How Bats Fly

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How bats fly described in ScienceNOW and news@nature 10 May 2007 and BBC News 11 May 2007. Researchers at Lund University, Sweden have studied bats flying through a fine mist in a wind tunnel to find out how they fly. The research turned up some significant differences from the way birds fly. When birds fly, their two wings create swirling vortices of air which join up to form a single loop of air. In bats the vortices associated with each wing stay separate so that each wing operates separately from the other. Bats and birds also have very different upstrokes. Birds twist and spread their feathers to minimize the effort needed to lift their wings through the air. Bats twist and invert their wings, using the wind against them to create force in a desired direction, similar to the way sailors use wind by manipulating sails. Bats’ flight is not as aerodynamically efficient as the single vortex formation and feather separation in birds, but it does enable bats to manoeuvre more efficiently at slow speeds.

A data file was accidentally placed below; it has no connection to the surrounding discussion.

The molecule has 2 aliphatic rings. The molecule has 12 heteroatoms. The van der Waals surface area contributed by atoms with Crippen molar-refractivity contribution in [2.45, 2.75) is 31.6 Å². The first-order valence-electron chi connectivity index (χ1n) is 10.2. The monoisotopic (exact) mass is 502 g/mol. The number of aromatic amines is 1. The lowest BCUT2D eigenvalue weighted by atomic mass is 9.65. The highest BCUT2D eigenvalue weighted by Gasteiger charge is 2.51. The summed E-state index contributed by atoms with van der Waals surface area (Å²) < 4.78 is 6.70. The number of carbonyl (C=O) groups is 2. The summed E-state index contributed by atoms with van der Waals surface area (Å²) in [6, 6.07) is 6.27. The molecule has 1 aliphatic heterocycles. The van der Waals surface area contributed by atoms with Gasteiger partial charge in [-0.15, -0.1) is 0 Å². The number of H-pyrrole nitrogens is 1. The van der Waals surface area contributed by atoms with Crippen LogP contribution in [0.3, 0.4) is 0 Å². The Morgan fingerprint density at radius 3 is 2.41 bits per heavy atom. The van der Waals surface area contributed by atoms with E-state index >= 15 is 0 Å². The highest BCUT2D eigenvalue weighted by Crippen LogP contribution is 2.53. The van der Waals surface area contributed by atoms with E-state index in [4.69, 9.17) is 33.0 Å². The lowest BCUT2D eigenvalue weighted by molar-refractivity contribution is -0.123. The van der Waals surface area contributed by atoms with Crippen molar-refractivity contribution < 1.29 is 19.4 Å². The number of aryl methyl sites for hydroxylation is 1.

Editorial Comment: When sailors make use of vortices and air flow to make a boat go in a desired direction, they utilize both creative design to make the sails, and creative manipulation to put them to use. Bats can fly and manoeuvre with much greater control and efficiency than any man-made sailing or flying device, so what is your excuse for not accepting the evidence for creative design in the way bats’ wings work, especially when no one doubts the bats brain creatively manipulates the air to go where it wants? (Ref. design, mammals, aviation)

Evidence News 29 August 2007

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